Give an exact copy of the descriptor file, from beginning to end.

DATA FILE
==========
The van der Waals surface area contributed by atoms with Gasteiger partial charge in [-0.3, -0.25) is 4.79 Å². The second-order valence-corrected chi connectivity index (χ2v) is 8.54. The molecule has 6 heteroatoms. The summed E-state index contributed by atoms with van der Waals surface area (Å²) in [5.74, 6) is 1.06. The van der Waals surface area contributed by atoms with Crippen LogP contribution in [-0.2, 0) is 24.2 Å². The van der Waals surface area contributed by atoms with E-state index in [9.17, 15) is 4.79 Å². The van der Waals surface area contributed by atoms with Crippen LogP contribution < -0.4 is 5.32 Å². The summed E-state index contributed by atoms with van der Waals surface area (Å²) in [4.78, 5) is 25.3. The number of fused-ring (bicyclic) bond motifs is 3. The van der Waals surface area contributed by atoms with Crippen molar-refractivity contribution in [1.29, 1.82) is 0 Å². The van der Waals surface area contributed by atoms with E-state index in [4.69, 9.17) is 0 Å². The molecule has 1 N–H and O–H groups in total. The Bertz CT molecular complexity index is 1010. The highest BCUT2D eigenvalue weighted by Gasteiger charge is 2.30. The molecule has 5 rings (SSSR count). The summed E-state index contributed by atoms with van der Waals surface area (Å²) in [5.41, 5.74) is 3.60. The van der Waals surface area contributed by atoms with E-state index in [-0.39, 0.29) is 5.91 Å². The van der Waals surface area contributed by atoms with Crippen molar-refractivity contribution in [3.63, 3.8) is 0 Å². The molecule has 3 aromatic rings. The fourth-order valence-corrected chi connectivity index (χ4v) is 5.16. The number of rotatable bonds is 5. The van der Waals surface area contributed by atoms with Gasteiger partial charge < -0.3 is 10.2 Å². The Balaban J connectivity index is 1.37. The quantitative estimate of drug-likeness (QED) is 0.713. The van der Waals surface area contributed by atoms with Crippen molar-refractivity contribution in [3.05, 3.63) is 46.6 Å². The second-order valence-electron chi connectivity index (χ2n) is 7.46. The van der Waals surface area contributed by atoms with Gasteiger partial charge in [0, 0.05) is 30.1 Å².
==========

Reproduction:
The van der Waals surface area contributed by atoms with Gasteiger partial charge in [-0.3, -0.25) is 4.79 Å². The second-order valence-corrected chi connectivity index (χ2v) is 8.54. The molecule has 6 heteroatoms. The summed E-state index contributed by atoms with van der Waals surface area (Å²) in [5.74, 6) is 1.06. The van der Waals surface area contributed by atoms with Crippen LogP contribution in [-0.2, 0) is 24.2 Å². The van der Waals surface area contributed by atoms with E-state index in [9.17, 15) is 4.79 Å². The van der Waals surface area contributed by atoms with Crippen LogP contribution < -0.4 is 5.32 Å². The summed E-state index contributed by atoms with van der Waals surface area (Å²) in [4.78, 5) is 25.3. The number of fused-ring (bicyclic) bond motifs is 3. The van der Waals surface area contributed by atoms with Crippen molar-refractivity contribution in [1.29, 1.82) is 0 Å². The van der Waals surface area contributed by atoms with E-state index in [4.69, 9.17) is 0 Å². The molecule has 1 N–H and O–H groups in total. The Bertz CT molecular complexity index is 1010. The highest BCUT2D eigenvalue weighted by Gasteiger charge is 2.30. The molecule has 5 rings (SSSR count). The summed E-state index contributed by atoms with van der Waals surface area (Å²) in [5.41, 5.74) is 3.60. The van der Waals surface area contributed by atoms with E-state index in [-0.39, 0.29) is 5.91 Å². The van der Waals surface area contributed by atoms with Crippen molar-refractivity contribution in [3.63, 3.8) is 0 Å². The molecule has 3 aromatic rings. The fourth-order valence-corrected chi connectivity index (χ4v) is 5.16. The number of rotatable bonds is 5. The van der Waals surface area contributed by atoms with Gasteiger partial charge < -0.3 is 10.2 Å². The Balaban J connectivity index is 1.37. The quantitative estimate of drug-likeness (QED) is 0.713. The van der Waals surface area contributed by atoms with Crippen molar-refractivity contribution in [3.05, 3.63) is 46.6 Å². The second-order valence-electron chi connectivity index (χ2n) is 7.46. The van der Waals surface area contributed by atoms with Gasteiger partial charge in [0, 0.05) is 30.1 Å².